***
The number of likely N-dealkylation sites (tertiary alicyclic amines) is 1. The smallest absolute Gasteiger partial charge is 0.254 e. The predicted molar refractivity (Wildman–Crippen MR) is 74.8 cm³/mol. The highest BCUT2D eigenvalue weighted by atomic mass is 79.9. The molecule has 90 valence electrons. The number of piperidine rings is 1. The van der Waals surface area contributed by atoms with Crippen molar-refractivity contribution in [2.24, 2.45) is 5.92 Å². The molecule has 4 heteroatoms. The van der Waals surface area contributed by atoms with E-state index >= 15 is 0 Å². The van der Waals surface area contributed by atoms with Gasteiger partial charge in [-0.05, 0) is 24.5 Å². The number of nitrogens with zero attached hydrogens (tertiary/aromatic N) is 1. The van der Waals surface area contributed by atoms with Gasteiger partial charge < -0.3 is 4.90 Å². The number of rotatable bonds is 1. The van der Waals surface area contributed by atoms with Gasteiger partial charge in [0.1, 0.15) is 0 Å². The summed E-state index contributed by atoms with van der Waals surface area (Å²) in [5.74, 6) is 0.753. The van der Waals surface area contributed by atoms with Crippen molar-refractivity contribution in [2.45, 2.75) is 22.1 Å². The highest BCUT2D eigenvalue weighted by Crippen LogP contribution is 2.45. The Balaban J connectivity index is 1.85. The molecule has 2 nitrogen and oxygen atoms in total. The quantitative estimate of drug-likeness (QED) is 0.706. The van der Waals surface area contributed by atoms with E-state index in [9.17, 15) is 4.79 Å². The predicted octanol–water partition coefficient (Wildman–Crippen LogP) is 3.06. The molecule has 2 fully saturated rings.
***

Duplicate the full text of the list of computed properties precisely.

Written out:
The number of likely N-dealkylation sites (tertiary alicyclic amines) is 1. The smallest absolute Gasteiger partial charge is 0.254 e. The predicted molar refractivity (Wildman–Crippen MR) is 74.8 cm³/mol. The highest BCUT2D eigenvalue weighted by atomic mass is 79.9. The molecule has 90 valence electrons. The number of piperidine rings is 1. The van der Waals surface area contributed by atoms with Crippen molar-refractivity contribution in [2.24, 2.45) is 5.92 Å². The molecule has 4 heteroatoms. The van der Waals surface area contributed by atoms with E-state index >= 15 is 0 Å². The van der Waals surface area contributed by atoms with Gasteiger partial charge in [-0.05, 0) is 24.5 Å². The number of nitrogens with zero attached hydrogens (tertiary/aromatic N) is 1. The van der Waals surface area contributed by atoms with Gasteiger partial charge < -0.3 is 4.90 Å². The number of rotatable bonds is 1. The van der Waals surface area contributed by atoms with Gasteiger partial charge in [0.1, 0.15) is 0 Å². The summed E-state index contributed by atoms with van der Waals surface area (Å²) in [5.74, 6) is 0.753. The van der Waals surface area contributed by atoms with Crippen molar-refractivity contribution in [2.45, 2.75) is 22.1 Å². The highest BCUT2D eigenvalue weighted by Crippen LogP contribution is 2.45. The Balaban J connectivity index is 1.85. The molecule has 2 nitrogen and oxygen atoms in total. The quantitative estimate of drug-likeness (QED) is 0.706. The van der Waals surface area contributed by atoms with E-state index in [9.17, 15) is 4.79 Å². The predicted octanol–water partition coefficient (Wildman–Crippen LogP) is 3.06. The molecule has 2 fully saturated rings.